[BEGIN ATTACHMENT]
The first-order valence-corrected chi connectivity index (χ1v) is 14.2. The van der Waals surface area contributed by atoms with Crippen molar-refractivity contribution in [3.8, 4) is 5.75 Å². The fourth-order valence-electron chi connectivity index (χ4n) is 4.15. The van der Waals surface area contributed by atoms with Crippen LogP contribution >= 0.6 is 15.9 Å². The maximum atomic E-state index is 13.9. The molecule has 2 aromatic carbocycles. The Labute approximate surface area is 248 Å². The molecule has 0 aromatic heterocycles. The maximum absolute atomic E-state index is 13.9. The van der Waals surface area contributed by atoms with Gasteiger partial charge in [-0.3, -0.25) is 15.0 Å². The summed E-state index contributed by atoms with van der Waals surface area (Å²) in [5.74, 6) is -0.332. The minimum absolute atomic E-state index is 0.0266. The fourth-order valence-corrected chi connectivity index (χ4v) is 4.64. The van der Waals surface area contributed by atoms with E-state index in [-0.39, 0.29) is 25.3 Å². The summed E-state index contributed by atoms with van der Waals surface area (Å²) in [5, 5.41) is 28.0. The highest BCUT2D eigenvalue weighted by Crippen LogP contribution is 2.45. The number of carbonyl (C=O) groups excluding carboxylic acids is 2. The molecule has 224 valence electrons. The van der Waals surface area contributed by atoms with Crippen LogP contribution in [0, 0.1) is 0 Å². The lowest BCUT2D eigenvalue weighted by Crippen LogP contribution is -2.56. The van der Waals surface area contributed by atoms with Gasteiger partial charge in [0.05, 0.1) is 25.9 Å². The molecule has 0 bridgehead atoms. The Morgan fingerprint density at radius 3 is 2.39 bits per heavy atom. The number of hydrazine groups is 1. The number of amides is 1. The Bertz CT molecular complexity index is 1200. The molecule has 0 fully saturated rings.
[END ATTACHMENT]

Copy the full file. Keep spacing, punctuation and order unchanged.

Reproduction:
The first-order valence-corrected chi connectivity index (χ1v) is 14.2. The van der Waals surface area contributed by atoms with Crippen molar-refractivity contribution in [3.8, 4) is 5.75 Å². The fourth-order valence-electron chi connectivity index (χ4n) is 4.15. The van der Waals surface area contributed by atoms with Crippen LogP contribution >= 0.6 is 15.9 Å². The maximum atomic E-state index is 13.9. The molecule has 2 aromatic carbocycles. The Labute approximate surface area is 248 Å². The molecule has 0 aromatic heterocycles. The maximum absolute atomic E-state index is 13.9. The van der Waals surface area contributed by atoms with Gasteiger partial charge in [-0.3, -0.25) is 15.0 Å². The summed E-state index contributed by atoms with van der Waals surface area (Å²) in [5.74, 6) is -0.332. The minimum absolute atomic E-state index is 0.0266. The fourth-order valence-corrected chi connectivity index (χ4v) is 4.64. The van der Waals surface area contributed by atoms with E-state index in [-0.39, 0.29) is 25.3 Å². The summed E-state index contributed by atoms with van der Waals surface area (Å²) in [5, 5.41) is 28.0. The highest BCUT2D eigenvalue weighted by Crippen LogP contribution is 2.45. The number of carbonyl (C=O) groups excluding carboxylic acids is 2. The molecule has 224 valence electrons. The van der Waals surface area contributed by atoms with Crippen LogP contribution in [0, 0.1) is 0 Å². The lowest BCUT2D eigenvalue weighted by Crippen LogP contribution is -2.56. The van der Waals surface area contributed by atoms with Gasteiger partial charge in [0.05, 0.1) is 25.9 Å². The molecule has 0 bridgehead atoms. The Morgan fingerprint density at radius 3 is 2.39 bits per heavy atom. The number of hydrazine groups is 1. The number of amides is 1. The Bertz CT molecular complexity index is 1200. The molecule has 0 fully saturated rings.